FRENCH LITERATURE (cont.)
Early Prose History
In France, as in all other counties of whose literary developments we have any record, literature in prose is considerably later than literature in verse. We have certain glosses or vocabularies possibly dating as far back as the 8th or even the 7th century; we have the Strasburg oaths, already descri9bed, of the 9th, and a commentary on the prophet Jonas which its probably as early. In the 10th century there are some charters and muniments in the vernacular; of the 11th the laws of William the Conqueror are the most important document; while the Assises de Jerusalem of Godgrey of Bouillon date, though not in the form in which we now possess them, from the same age. The 12th century gives us certain translations of the Scriptures, and the remarkable Arthurian romances already alluded to; and thenceforward French prose, though long less favoured than verse, begins to grow in importance. History, as is natural, was the first subject which gave it a really satisfactory opportunity of developing its powers. For a time the French chronicles contended themselves with Latin prose or with French verse, after the fashion of Wace and Philippe Mouskés. But soon chronicles, first translated then original, became common; the earliest of all is said to have been that of the Pseudo-Turpin, which thus recovered in prose the language which had originally clothes it in verse, and which to gain a false appearance of authenticity it had exchanged for Latin. Then came French selections and versions from the great series of historical compositions undertaken by the monks of St Denys, the so-called Grandes Chroniques de France. But the first really remarkable author who used French prose as a vehicle of historical expression is Geoffroi de Villehardouin, marshal of Champagne, who was born towards the middle of the 12th century , and died in Greece in 1213. Under the title of Conquéte de Constantinoble Villehardouin has left us a history of the fourth crusade, which has been accepted by all competent judges as the best picture extant of feudal chivalry in its prime. The Conquéte de Constantinoble has been well called a chanson de geste in prose, and indeed the surprising nature of the feats it celebrates, the abundance of detail, and the vivid and picturesque poetry of the narration, equal the very best of the chansons. Even the repetition of the same phrases which is characteristic of epic poetry repeats itself in this epic prose; and as in the chansons so in Villehardouin, few motives appear but religious fervour and the love of fighting, though neither of these excludes a lively appetite for booty and a constant tendency of disunion and disorder. Villehardouin was continued by Henri de Valenciennes, whose work is less remarkable, and has more the appearance of a rhymed chronicle thrown into prose, a process which is known to have been actually applied in some cases. Nor in the transition from Villehardouin to Joinville (considerable in point of time, fro Joinville was not born till ten years after Villehardouins death) in point of literary history immediate. The rhymed chronicles of Philippe Mouskés and Guillaume Guiart belong to this interval; and in prose the most remarkable works are the Chronique de Reims, a well-written history, having the interesting characteristic of taking the lay and popular side, and the great work (977-1209) attributed to Baudouin dAvesnes, and written both in French and Latin. Joinville, whose special subject is the Life of St Louis, is far more modern than even the half-century which separate him from Villehardouin would lead us to suppose. There is nothing of the knight-errant about him personally notwithstanding his devotion of his hero. Our lady of the Broken Lances is far from being his favourite saint. He is an admirable writer, but far less simple than Villehardouin; the good King Louis tries in vain to make him share his own rather highflown devotion. Joinville is shrewd, practical, there is even a touch of the Voltairian about him; but he, unlike his predecessor, has political ideas and antiquarian curiosity, and his descriptions are often very creditable pieces of deliberate literature.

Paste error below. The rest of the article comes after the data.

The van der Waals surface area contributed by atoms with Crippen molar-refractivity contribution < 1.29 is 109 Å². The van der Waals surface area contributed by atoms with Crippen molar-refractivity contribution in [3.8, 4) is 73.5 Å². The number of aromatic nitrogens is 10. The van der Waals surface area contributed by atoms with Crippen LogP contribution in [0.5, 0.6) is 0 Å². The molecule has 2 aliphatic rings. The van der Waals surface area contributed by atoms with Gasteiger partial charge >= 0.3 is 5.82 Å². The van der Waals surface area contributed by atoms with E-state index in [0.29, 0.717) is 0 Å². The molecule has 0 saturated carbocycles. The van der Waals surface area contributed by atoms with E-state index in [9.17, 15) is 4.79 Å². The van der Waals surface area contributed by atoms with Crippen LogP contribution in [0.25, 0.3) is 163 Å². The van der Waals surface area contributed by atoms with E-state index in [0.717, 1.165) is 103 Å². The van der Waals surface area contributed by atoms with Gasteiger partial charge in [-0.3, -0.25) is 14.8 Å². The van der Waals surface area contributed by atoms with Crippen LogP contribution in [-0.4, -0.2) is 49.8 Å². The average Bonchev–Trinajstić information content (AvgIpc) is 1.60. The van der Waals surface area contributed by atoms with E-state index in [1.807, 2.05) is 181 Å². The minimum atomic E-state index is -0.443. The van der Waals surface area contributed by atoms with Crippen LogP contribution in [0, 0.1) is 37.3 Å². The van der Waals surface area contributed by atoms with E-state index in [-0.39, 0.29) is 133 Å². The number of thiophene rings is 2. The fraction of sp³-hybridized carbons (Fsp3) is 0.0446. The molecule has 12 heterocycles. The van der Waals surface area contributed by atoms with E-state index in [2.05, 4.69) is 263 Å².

It is very remarkable that each of the three last centuries of feudalism should have had one specially and extraordinarily gifted chronicler to describe it. What Villehardouin is to the 12th and Joinville to the 13th century, that Froissart is to the 14th. His picture is the most famous as it is the most varied of the three, but it has special drawbacks as well as special merits. French critics have indeed been scarcely fair to Froissart, because of his early partiality to our own nation in the great quarrel of the time, forgetting that there was really no reason why he as a Hainaulter should take the French side. But there is no doubt that if the duty of an historian is to take in all the political problems of his time. Froissart certainly comes short of it. Although the feudal state in which knights and churchmen were alone of estimation was at the point of death, and though new orders of society were becoming important, though the distress and confusion of a transition state were evident to all, Froissart takes no notice of them. Society is still to him all knights and ladies, tournaments, skirmishes, and feasts. He depicts these, not like Joinville, still less like Villehardouin, as a sharer in them, but with the facile and picturesque pen of a sympathizing literary onlooker. As the comparison of the Conquéte de Constantinoble with a chanson de geste is inevitable, so is that of Froissarts Chronique with a roman daventures.
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